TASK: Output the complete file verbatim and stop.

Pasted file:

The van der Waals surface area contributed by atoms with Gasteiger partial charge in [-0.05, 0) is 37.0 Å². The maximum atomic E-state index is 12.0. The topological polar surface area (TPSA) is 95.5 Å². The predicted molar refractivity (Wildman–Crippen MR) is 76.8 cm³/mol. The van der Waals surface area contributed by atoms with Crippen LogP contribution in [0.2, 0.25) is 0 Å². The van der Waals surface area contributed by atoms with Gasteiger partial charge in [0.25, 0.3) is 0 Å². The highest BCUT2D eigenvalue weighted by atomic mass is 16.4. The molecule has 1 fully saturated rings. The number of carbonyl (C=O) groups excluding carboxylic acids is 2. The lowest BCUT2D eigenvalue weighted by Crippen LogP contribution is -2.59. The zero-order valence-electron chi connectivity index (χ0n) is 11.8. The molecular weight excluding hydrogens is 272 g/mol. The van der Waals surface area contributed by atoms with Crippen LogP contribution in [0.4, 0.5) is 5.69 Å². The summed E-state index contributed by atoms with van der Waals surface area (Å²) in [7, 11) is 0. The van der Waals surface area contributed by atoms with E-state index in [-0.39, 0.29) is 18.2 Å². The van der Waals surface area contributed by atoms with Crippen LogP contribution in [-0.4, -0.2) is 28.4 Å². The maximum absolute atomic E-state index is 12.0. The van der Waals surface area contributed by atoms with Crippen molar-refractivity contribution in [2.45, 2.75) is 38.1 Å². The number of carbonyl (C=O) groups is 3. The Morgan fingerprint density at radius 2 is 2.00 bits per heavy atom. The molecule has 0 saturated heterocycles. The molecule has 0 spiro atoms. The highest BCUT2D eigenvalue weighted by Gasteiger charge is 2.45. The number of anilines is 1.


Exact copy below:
The van der Waals surface area contributed by atoms with Gasteiger partial charge in [-0.05, 0) is 37.0 Å². The maximum atomic E-state index is 12.0. The topological polar surface area (TPSA) is 95.5 Å². The predicted molar refractivity (Wildman–Crippen MR) is 76.8 cm³/mol. The van der Waals surface area contributed by atoms with Crippen LogP contribution in [0.2, 0.25) is 0 Å². The van der Waals surface area contributed by atoms with Gasteiger partial charge in [0.25, 0.3) is 0 Å². The highest BCUT2D eigenvalue weighted by atomic mass is 16.4. The molecule has 1 fully saturated rings. The number of carbonyl (C=O) groups excluding carboxylic acids is 2. The lowest BCUT2D eigenvalue weighted by Crippen LogP contribution is -2.59. The zero-order valence-electron chi connectivity index (χ0n) is 11.8. The molecular weight excluding hydrogens is 272 g/mol. The van der Waals surface area contributed by atoms with Crippen LogP contribution in [0.4, 0.5) is 5.69 Å². The summed E-state index contributed by atoms with van der Waals surface area (Å²) in [7, 11) is 0. The van der Waals surface area contributed by atoms with E-state index in [-0.39, 0.29) is 18.2 Å². The van der Waals surface area contributed by atoms with Crippen LogP contribution in [-0.4, -0.2) is 28.4 Å². The maximum absolute atomic E-state index is 12.0. The van der Waals surface area contributed by atoms with Crippen molar-refractivity contribution in [2.45, 2.75) is 38.1 Å². The number of carbonyl (C=O) groups is 3. The Morgan fingerprint density at radius 2 is 2.00 bits per heavy atom. The molecule has 0 saturated heterocycles. The molecule has 0 spiro atoms. The highest BCUT2D eigenvalue weighted by Gasteiger charge is 2.45. The number of anilines is 1.